Happy Easter!

Happy Easter!! Hope you and yours enjoy some Easter ham and celebrate the Risen Christ!

Joy to your World,


Sunday, February 12, 2012

A Tale of Loss & Growth

tubshvat feb 2012 040

This past Wednesday was the Jewish holiday of Tu B’shevat. This day is a celebrate for the “Birthday of the Trees,” and is the specific day of the year that Jews celebrate and ideally plant trees. This year it occurred in February, but the date varies depending upon the Jewish Calendar. It so happened that in the same week of the celebration, Fred and I planted 4 new trees of our own in our yard.

I had a conversation with my friend Paige, a garden professional, about my pitiful fruit trees from last year. The fig, blueberry, raspberry plants that I had mail-ordered last year are the saddest examples I’ve ever seen. I asked her where I should get nice blueberries bushes and a good hardy fig tree to transplant into my yard, and she assured me that she could get me good plants and that now was the time to put them in the ground. P:aige brought me the trees on Friday, and this Saturday, Fred and I toiled in the yard, planting 4 beautiful new plants: 2 blueberry bushes, 1 fig tree, and 1 “Snowball” Viburnum bush.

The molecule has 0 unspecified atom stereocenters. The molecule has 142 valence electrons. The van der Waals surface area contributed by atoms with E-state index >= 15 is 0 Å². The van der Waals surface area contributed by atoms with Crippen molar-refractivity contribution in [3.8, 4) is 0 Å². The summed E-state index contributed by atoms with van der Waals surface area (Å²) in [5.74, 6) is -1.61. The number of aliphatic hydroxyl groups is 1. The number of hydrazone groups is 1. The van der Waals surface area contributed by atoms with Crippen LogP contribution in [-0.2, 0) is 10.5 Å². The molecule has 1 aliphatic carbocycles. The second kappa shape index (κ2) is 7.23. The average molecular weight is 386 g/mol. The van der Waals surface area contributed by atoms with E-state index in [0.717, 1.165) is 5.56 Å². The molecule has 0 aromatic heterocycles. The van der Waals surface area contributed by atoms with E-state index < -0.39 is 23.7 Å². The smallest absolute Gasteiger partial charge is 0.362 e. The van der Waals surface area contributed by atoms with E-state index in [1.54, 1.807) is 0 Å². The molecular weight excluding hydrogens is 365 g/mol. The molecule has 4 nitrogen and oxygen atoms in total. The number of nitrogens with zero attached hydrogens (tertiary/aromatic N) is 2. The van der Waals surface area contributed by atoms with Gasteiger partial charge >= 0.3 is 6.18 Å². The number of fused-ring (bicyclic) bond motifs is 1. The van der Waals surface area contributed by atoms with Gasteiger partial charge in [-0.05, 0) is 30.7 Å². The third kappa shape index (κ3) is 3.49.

I think my new Brown Turkey Fig Tree is the most lovely specimen ever. Compared with the twig of a fig I had before (thusly named “FigTwig,”) my new tree is magnificent. While planting my new tree, I actually accidentally stepped on the original “FigTwig” that I planted one year ago. It snapped to the ground, and when I pulled up little FigTwig’s broken single branch and compared it with the new plant, he was a pathetic thing not 1/10 the size of the new fig. I love the moss that covered him and how his arms seem to try to wrap up the sun in a loving embrace. He spindly nature offers an air of mystery and seem exotic to me.

fig melange

The Snowball Viburnum was the largest plant we put it. It’s a lovely big bushy plant with large white “snowball” flowers, which look like the puffy flowers of a hydrangea. This bush is an excellent bush for chickens, as they adore to roost inside the bush on its their long horizontal branches.